Further, when the fans were running on these vehicles with the windows closed and the engines idling, the horn’s sound ranged from 8 dB above to 11 dB below the level of ambient sound. The horn was not audible at all in seven of the test vehicles; and in all the other vehicles, the sound of the horn was less than 10 dB above the level of the ambient sound. Nevertheless, the train horn is an important part of grade crossing safety; it should be sounded unless other actions are taken that act as an effective substitute at crossings.

In a effort to find such effective substitutes, the Safety Board issued a recommendation in its 1998 study to the U.S. Department of Transportation (DOT) to “develop and implement a field test program for in-vehicle safety and advisory warning systems, variable message signs, and other active devices; then ensure that the private entities who are developing advanced technology applications modify those applications as appropriate for use at passive grade crossings. Following the modifications, take action to implement use of the advanced technology applications” (Safety Recommendation I-98-1).

In the Safety Board’s opinion, the technologies described in the recommendation, particularly in-vehicle warning systems, can help enhance safety at passive grade crossings. Such in-vehicle warning systems are a potential solution to the audibility problem that drivers encounter.

An in-vehicle warning system receives information about an approaching train either from the train itself or through the infrastructure and provides an auditory and visual warning inside the vehicle to the driver. The U.S. DOT has sponsored testing of several intelligent transportation systems (ITS) projects to improve safety at grade crossing. This testing has included projects in six states (Minnesota, New York, Illinois, Maryland, California and Texas) involving in-vehicle safety and/or advisory warning systems. Work is ongoing and our safety recommendation (I-98-1) is classified “Open--Acceptable Response.” The potential for ITS improvements in grade crossing safety is promising. We have seen the carnage associated with accidents, especially school bus accidents. Had the Fox River Grove and Conasauga school buses been equipped with in-vehicle warning systems, both accidents may have been prevented and the lives of 10 children saved.

Passive Grade Crossings

The Safety Board’s 1998 safety study on passive grade crossings made a number of recommendations to improve safety on the almost 97,000 passive grade crossings in the United States. When the study was made, there were approximately 4,000 accidents at grade crossings, of which more than half occurred at passive grade crossings even though there was generally less highway traffic at these passive crossings. Those numbers have improved somewhat since the study was done, but the accidents and fatalities still occur at unacceptable levels.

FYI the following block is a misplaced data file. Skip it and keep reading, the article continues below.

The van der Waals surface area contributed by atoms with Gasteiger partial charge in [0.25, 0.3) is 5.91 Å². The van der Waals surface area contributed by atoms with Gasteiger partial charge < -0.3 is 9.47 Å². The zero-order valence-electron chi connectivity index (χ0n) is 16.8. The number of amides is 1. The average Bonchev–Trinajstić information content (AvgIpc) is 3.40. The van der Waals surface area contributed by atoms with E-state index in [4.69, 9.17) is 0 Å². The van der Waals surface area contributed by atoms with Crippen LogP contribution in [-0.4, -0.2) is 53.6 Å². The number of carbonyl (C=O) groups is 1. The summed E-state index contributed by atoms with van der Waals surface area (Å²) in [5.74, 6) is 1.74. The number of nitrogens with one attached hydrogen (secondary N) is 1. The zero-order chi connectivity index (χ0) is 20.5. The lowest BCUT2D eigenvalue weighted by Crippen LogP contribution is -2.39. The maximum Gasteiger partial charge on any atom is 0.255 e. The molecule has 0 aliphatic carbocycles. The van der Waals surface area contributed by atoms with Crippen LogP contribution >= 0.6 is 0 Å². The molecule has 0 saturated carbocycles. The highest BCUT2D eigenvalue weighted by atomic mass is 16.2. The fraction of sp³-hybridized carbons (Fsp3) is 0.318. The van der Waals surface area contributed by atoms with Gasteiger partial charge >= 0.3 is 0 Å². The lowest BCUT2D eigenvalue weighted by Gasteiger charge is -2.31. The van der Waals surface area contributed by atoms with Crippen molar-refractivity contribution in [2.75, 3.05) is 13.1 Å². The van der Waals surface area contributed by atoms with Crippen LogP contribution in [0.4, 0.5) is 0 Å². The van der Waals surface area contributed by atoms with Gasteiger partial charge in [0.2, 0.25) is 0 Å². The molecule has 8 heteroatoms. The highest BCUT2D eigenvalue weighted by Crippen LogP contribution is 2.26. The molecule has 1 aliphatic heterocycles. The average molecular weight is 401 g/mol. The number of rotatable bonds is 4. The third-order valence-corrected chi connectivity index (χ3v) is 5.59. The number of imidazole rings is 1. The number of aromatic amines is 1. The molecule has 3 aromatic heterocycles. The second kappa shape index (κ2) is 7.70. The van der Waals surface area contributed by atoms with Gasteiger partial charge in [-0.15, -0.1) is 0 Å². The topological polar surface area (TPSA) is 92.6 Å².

The cost to eliminate or upgrade passive grade crossings is very high. According to the General Accountability Office, the average cost of adding lights and gates in 1995 was $150,000 per grade crossing, making the total cost to upgrade the almost 97,000 passive crossings on public roadways more than $14 billion. However, even expensive gates and lights do not completely eliminate the hazards at crossings. The ultimate solution from a safety standpoint would be the construction of bridges or underpasses that eliminate grade crossings which can cost $3 million per crossing (in 1995 dollars).

Therefore, because of the large number of passive grade crossings, the high percentage of fatalities that occur at passive grade crossings and the cost to eliminate or upgrade passive grade crossings, the Safety Board investigated 60 grade crossing accidents to identify some of the common causes for accidents at passive grade crossings and to identify less costly remedies to improve safety at passive crossings.

In conjunction with this study, the Safety Board convened a 2-day public forum in Jacksonville, Florida, in May 1997 to gather information about issues affecting safety at passive grade crossings. Witnesses included experts from the railroad industry; law enforcement; research groups; Operation Lifesaver; and Federal, State and local government agencies. In addition, representatives from Canada and Italy discussed passive grade crossing issues and experiences in their countries.

Based on the results of the Safety Board's accident investigations and the information gathered at the public forum, the Board identified and made recommendations on the adequacy of existing warning systems to alert the driver to the presence of a passive crossing and an oncoming train; roadway and track conditions that affect a driver's ability to detect the presence of an oncoming train; behavioral factors that affect a driver's ability to detect the presence of an oncoming train; the adequacy of existing driver education material regarding the dangers of passive grade crossings and driver actions required; the need for a systematic and uniform approach to passive grade crossing safety; and the need for improved signage at private passive crossings.